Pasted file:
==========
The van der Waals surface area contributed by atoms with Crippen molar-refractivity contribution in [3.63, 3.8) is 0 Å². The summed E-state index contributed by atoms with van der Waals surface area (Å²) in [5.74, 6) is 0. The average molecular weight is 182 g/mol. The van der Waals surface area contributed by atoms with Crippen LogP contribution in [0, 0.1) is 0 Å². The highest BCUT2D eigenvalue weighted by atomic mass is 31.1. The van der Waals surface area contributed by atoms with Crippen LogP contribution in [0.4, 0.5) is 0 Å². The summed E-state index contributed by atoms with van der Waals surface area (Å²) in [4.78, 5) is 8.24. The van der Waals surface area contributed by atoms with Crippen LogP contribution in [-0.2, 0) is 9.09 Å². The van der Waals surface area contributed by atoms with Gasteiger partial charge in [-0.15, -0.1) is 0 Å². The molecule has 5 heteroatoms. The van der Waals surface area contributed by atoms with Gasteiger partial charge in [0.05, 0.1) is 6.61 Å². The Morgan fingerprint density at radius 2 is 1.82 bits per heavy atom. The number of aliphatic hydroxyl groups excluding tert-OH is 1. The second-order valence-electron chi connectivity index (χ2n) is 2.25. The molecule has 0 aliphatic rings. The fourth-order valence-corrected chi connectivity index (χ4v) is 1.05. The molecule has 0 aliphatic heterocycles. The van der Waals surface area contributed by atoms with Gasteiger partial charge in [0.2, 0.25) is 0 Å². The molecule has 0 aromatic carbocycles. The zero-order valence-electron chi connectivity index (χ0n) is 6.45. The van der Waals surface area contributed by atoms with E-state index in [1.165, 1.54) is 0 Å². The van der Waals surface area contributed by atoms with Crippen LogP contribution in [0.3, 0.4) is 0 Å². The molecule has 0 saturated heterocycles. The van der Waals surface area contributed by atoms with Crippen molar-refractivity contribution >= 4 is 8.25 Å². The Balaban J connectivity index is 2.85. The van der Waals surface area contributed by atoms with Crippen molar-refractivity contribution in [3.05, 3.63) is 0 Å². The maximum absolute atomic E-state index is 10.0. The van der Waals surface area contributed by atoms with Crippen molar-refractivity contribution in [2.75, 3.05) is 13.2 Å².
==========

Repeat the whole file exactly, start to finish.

The van der Waals surface area contributed by atoms with Crippen molar-refractivity contribution in [3.63, 3.8) is 0 Å². The summed E-state index contributed by atoms with van der Waals surface area (Å²) in [5.74, 6) is 0. The average molecular weight is 182 g/mol. The van der Waals surface area contributed by atoms with Crippen LogP contribution in [0, 0.1) is 0 Å². The highest BCUT2D eigenvalue weighted by atomic mass is 31.1. The van der Waals surface area contributed by atoms with Crippen LogP contribution in [0.4, 0.5) is 0 Å². The summed E-state index contributed by atoms with van der Waals surface area (Å²) in [4.78, 5) is 8.24. The van der Waals surface area contributed by atoms with Crippen LogP contribution in [-0.2, 0) is 9.09 Å². The van der Waals surface area contributed by atoms with Gasteiger partial charge in [-0.15, -0.1) is 0 Å². The molecule has 5 heteroatoms. The van der Waals surface area contributed by atoms with Gasteiger partial charge in [0.05, 0.1) is 6.61 Å². The Morgan fingerprint density at radius 2 is 1.82 bits per heavy atom. The number of aliphatic hydroxyl groups excluding tert-OH is 1. The second-order valence-electron chi connectivity index (χ2n) is 2.25. The molecule has 0 aliphatic rings. The fourth-order valence-corrected chi connectivity index (χ4v) is 1.05. The molecule has 0 aliphatic heterocycles. The van der Waals surface area contributed by atoms with Gasteiger partial charge in [0.2, 0.25) is 0 Å². The molecule has 0 aromatic carbocycles. The zero-order valence-electron chi connectivity index (χ0n) is 6.45. The van der Waals surface area contributed by atoms with E-state index in [1.165, 1.54) is 0 Å². The van der Waals surface area contributed by atoms with Crippen LogP contribution in [0.3, 0.4) is 0 Å². The molecule has 0 saturated heterocycles. The van der Waals surface area contributed by atoms with Crippen molar-refractivity contribution >= 4 is 8.25 Å². The Balaban J connectivity index is 2.85. The van der Waals surface area contributed by atoms with Crippen molar-refractivity contribution in [3.05, 3.63) is 0 Å². The maximum absolute atomic E-state index is 10.0. The van der Waals surface area contributed by atoms with Crippen molar-refractivity contribution in [2.75, 3.05) is 13.2 Å².